Arriving at a point in writing my novel in progress, as always, when I want to skip to the parts that intrigue me the most. Nothing wrong with doing that, I know, for I can always go back and write what I've skipped, but I truly feel in my heart it's best to write characters in order as the plot unfolds. You know what I mean, jelly bean? Continuity?
Like I've said many times, I don't outline, refuse to do that, but I vaguely know where the turning points are, the 180s, and the jumps back and forth between one character's story and the other. In my novels usually I have two stories going at the same time, two female main characters, and then at one point the two characters meet. Rachel O'Neill, of course, my main protagonist in my novels, has her story going on, and then there's the second female - who in the present novel is Jessica. We also have the sub-characters and sub-stories connected to each of the two main characters. Lot of drama going on, romance, suspense, some really bad stuff and of course the good stuff - in this novel rape and the Las Vegas scene comes into play, the New York mob, and Homeland Security is brought in with a big hunky Air Force type to die for (had a dream about him which prompted this part of my story, unbelievable how that happens!).
I think I mentioned on my blog, maybe a year ago or so, that I didn't come up with the idea for the Jessica story by myself this time, and it was going to be a novel of its own at first. Trish and I were in Port Isaac, Cornwall UK, and we met two very interesting, fun, and pleasant couples - sisters and their husbands. Over drinks we came up with a plot of a young girl from the U.S. in Port Issac on holiday, what got her there from North Carolina to Las Vegas via New York City and what happened after that. The name Jessica itself is taken from one of the British sisters' grandaughters. I promised her I'd name the girl Jessica. I feel the names are very important, names have to feel right for my characters, and Jessica feels right, you'll see.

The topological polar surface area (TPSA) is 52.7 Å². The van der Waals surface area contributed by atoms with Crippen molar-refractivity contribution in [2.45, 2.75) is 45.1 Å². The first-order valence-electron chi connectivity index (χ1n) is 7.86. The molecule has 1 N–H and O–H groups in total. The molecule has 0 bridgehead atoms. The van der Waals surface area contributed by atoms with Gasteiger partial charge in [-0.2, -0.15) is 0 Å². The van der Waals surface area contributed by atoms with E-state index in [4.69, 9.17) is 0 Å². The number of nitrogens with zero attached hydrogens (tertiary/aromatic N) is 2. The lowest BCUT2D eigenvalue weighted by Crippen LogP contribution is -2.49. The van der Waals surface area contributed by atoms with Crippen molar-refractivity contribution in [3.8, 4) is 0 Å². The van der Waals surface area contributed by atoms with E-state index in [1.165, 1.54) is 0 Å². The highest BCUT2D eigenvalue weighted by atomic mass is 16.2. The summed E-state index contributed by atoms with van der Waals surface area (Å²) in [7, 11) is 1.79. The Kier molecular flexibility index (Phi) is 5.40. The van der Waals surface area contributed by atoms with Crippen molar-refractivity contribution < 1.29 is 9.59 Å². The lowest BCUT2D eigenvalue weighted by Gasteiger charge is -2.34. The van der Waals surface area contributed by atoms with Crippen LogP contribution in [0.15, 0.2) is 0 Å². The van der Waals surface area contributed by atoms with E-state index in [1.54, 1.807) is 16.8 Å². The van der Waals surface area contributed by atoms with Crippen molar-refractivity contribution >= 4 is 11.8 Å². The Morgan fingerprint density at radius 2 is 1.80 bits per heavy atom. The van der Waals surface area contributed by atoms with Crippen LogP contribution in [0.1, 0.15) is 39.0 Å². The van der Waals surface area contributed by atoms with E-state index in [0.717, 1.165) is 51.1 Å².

Back to what I was saying, the lead up in a novel is the trickiest, getting the two protagonists to their meeting place. And believe me, sometimes they come from totally opposite ends of the world and of life, always actually: 1) Belinda from London to Cornwall; 2) Shellie from Marina del Rey CA to Paris; 3)Amanda all the way from Arkansas via Bakersfield to Belgium; 4) Della from Oklahoma via New York City to Moscow; 5) Allegra from Montana to Malibu.
In this one Jessica is twenty-one when they meet and Rachel is now in her fifties (yes, Rachel is aging, lol lol, in realtime). So right off the bat I had to find something they would have in common so they would meet without it feeling far-fetched. No problem there, got it figured out. It's the timeline that's giving me fits. In order to tell Jessica's story adequately, I've begun with her at age twelve writing her up to the present of twenty-one. So of course her story must open the novel. Rachel's story comes in at Part Two continuing from the previous novels in the present. This novel will have six parts, whereas usually my novels have three or four parts, so this is a departure.
My dilemma is getting to that point of meeting without jumping ahead of myself. In other words filling in the gaps as I go. I've got Jessica up to the age of nineteen, the first leg of her story, Part One, and have skipped to Part Two where Rachel's story this time around begins . . . without finishing Part One. I know I know, confusing. But I'll sort it all out. Laying down the plot is always the hardest part for me. But when I finish, it will be seamless - my goal. And an easy read.
Just felt like telling you how it's coming along ... sometimes when I put my thoughts on 'paper' it helps to sort it all out. And you know what? It just did. This helped. Thanks for lending me your ear, uh, your eyes.
Have a good one ...